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According to the Country Reports on Human Rights Practices [2], Lebanon's overall human rights record is poor, and it commits serious abuses.

Contents

Torture

There are credible reports that security forces abuse detainees and, in some instances, use torture. Human rights groups report that torture is a common practice. The Government acknowledged that violent abuse usually occurred during preliminary investigations conducted at police stations or military installations, in which suspects were interrogated without an attorney. Such abuse occurred despite laws that prevented judges from accepting any confession extracted under duress.

Methods of torture reportedly included beatings and suspension by arms tied behind the back. [3] Some detainees were beaten, handcuffed, blindfolded, and forced to lie face down on the ground. One person died in custody. Local journalists and human rights organizations were not given access to the Yarze prison, which is controlled by the Ministry of Defense [4]. A French report titled Lebanon - Arbitrary detention, ill treatments and tortures in the basements of the Ministry for Defense describes exactly which methods of torture were deployed in this prison [5].

Political detainees

The authorities often detain political opponents without charge for both short and long periods of time.

After Syrian forces pulled back from Lebanon during 2005, no opposer to the Syrian Government was reported to get detained. However, pro-Syrian security generals were politically detained. For example, Former Major General Jamil al-Sayyed, Brigadier General Mustapha Hamdan, Major General Ali Hajj, and Brigadier General Raymond Azar were arrested in August 2005 at the request of German prosecutor Detlev Mehlis, who headed the early stages of a U.N. investigation into the killing and implicated prominent Syrian and Lebanese figures in the assassination of Rafik Hariri. No charges were ever pressed against the four generals, later progress reports have not repeated the allegations, and the four generals were never brought to trial. Yet, they remained detained for almost four years. Some international human rights organizations had described their detention as arbitrary. [1] On April 29, 2009, following a request of prosecutor Daniel Bellemare, the tribunal ordered the immediate and unconditional release of the only four suspects arrested during the investigation, for complete absence of reliable proof against them.[2]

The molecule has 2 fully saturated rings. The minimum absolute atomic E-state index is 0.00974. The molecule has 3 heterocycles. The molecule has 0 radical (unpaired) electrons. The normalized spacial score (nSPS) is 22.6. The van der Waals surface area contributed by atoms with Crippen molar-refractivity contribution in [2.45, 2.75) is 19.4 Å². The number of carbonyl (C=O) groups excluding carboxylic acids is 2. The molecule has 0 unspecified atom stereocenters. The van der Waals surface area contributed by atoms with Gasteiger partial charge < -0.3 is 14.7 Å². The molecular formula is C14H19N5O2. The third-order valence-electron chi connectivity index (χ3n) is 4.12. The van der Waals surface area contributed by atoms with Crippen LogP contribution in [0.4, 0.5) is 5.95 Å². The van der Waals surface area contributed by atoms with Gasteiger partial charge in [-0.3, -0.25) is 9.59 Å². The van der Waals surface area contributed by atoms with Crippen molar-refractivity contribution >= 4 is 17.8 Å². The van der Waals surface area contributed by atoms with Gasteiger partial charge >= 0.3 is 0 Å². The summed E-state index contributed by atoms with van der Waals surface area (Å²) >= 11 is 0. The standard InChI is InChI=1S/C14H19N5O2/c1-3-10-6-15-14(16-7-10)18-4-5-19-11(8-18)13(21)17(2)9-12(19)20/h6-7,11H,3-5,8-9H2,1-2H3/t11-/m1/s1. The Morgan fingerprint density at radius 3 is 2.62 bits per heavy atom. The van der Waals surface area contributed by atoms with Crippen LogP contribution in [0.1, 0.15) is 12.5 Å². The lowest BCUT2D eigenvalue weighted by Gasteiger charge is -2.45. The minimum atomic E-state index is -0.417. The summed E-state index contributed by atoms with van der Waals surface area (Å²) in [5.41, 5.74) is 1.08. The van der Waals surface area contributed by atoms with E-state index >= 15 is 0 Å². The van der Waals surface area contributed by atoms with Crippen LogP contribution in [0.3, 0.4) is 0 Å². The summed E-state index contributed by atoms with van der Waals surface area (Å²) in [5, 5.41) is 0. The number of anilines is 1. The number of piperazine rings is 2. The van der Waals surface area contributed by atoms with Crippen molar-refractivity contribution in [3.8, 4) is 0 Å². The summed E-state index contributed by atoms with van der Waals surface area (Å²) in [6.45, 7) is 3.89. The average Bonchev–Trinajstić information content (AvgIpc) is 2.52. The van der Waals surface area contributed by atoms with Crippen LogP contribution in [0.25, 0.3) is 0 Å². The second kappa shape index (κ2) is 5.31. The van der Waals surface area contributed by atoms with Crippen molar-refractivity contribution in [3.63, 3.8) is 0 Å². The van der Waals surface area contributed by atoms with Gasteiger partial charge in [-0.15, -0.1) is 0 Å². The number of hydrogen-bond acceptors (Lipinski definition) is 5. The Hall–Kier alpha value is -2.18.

Internal terrorism

Political criminal and terrorist groups intimidate the population throughout the country. In 2004 one man was shot and killed by unidentified gunmen near his home, one was found dead in dubious circumstances in a detention facility, and several others were killed in car bombs. During a demonstration protesting high fuel prices, army troops opened fire on demonstrators killing 5 persons and wounding at least 17 others.

Limitations on freedom of speech